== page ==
Castell y Bere

Castell y Bere, Gwynedd

~ History ~

1221 - Construction of the Middle Tower (probably the original keep) is built by Llywelyn the Great. Additional towers and curtain walls are added during the following 60 years. The castle, built on the summit of a rocky outcrop on the eastern side of the Dysynni valley, controls the important route-way running from the coast to Dolgellau.

1282 - In December 1282 Llywelyn the Last, leader of the Welsh opposition to Edward I, is killed in a skirmish with English troops near Builth in mid Wales. With Welsh support collapsing all around him, his brother Dafydd retreats into the mountain fastness of Gwynedd. On 18th January the English capture Dolwyddelan Castle in the heart of Snowdonia. As winter recedes, and with Welsh resistance all but crushed, Dafydd moves south to the wilds of Cader Idris mountains and the castle of Bere.

Edward's forces advance on the stronghold from two directions. Robert L'Estrange marches west from Shrewsbury and William de Valence moves north with over 3,000 men. Although Dafydd manages to avoid getting himself trapped inside the castle, he is unable to take any action to lift the siege. The garrison surrender on 25th April. Two months later, after a massive manhunt, and betrayed by his fellow countrymen, Dafydd falls into the hands of the English. On the 3rd October 1282 he is gruesomely put to death in Shrewsbury.

1283 - Following the capture of the castle, thick walls connecting the South and Middle Towers are built by the English for Edward I. The design of the South Tower suggests that this may have been built as an addition to the original castle by possibly Llywelyn's grandson, Llywelyn the Last, as it provides additional spacious accommodation with ground floor access (a significant weakness for any fortification) at a time when defensive considerations may not have been so much to the fore.

The English quickly saw that this tower, being isolated from the rest of the castle and overlooked by the Middle Tower, undermined the overall defences of the castle. For this reason the additional walls are added.

1284 - Edward I visits the castle to assess the re-fortification work and upon his third visit grants the new town of Bere free borough status.

1286-87 In response to the revolt led by Rhys ap Maredudd in south-west Wales, elaborate defensive features are added, including ditches and two gateway towers, each with its own drawbridge and portcullis. Such a sophisticated entrances cannot be matched in any other Welsh castle. For its time, Castell Y Bere was technologically advanced for its day.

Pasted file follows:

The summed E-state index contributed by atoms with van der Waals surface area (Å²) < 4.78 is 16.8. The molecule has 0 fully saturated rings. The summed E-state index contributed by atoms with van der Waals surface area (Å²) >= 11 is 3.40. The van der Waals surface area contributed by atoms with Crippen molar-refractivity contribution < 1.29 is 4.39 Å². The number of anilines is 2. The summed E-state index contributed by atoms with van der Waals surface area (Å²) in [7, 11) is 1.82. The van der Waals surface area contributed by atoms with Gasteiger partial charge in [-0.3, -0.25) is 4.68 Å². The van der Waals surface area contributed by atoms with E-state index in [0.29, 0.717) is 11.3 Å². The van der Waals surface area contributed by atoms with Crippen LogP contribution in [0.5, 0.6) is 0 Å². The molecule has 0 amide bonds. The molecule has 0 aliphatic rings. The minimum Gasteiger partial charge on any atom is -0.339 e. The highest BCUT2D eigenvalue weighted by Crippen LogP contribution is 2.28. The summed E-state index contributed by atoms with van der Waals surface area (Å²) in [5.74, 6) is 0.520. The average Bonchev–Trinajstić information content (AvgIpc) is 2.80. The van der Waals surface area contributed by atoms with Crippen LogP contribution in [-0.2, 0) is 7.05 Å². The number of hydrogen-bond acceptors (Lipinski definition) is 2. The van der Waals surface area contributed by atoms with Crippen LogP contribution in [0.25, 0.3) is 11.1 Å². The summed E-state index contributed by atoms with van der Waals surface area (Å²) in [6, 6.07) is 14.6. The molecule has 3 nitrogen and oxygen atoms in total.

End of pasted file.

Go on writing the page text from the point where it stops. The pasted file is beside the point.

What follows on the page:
1294 - In the autumn of 1294, with Welsh resentment of English government mounting, a much larger revolt erupts and spreads over most of the country. In the north, under the leadership of Madog ap Llywelyn, the Welsh overrun the castle and town of Caernarfon and slay the sheriff. By 18th October the king issues orders to Richard Fitzalan, earl of Arundel, to ensure the Castle of Bere is adequately supplied and everything was being done to secure the safety of the castle and its garrison. On the 27th October, he sends further instructions to the earl and others to prepare to mount an expedition to relieve the castle !

Robert Fitzwalter, its constable, is hastily recalled from his expedition at Portsmouth and joins the relieving forces. His absence may well have encouraged the rebels to besiege the castle in the first place.

It is unknown whether the relief expedition was ever successful or not. However, within the next few years the castle is abandoned forever.


9 miles S. of Dolgellau


B road off B4405


LL36 9TS

Deep in the mountainous heart of mid Wales, nestling at the foot of Cader Idris, lie the ruins of Castell y Bere. An atmospheric site, it is an outstanding example of a stronghold of the native Welsh princes.   


Situated in the upper Dysynni valley, the shape of the castle is dictated by the isolated rocky outcrop on which it stands. Castell y Bere once controlled one of the primary routes through central Wales and was built by Llywelyn the Great in the 1220's, not against the invading Normans, but to secure his position as Prince of Wales against his warring compatriots.

Once a formidable fortress with towers at each angle, defended by an impressive array of ditches, as as well as a drawbridge and a portcullis,  today the scenes of siege and warfare seem centuries away from the tranquility and beauty of this location.

View historic sites in Wales can compare with the special atmosphere experienced exploring this very special ancient site.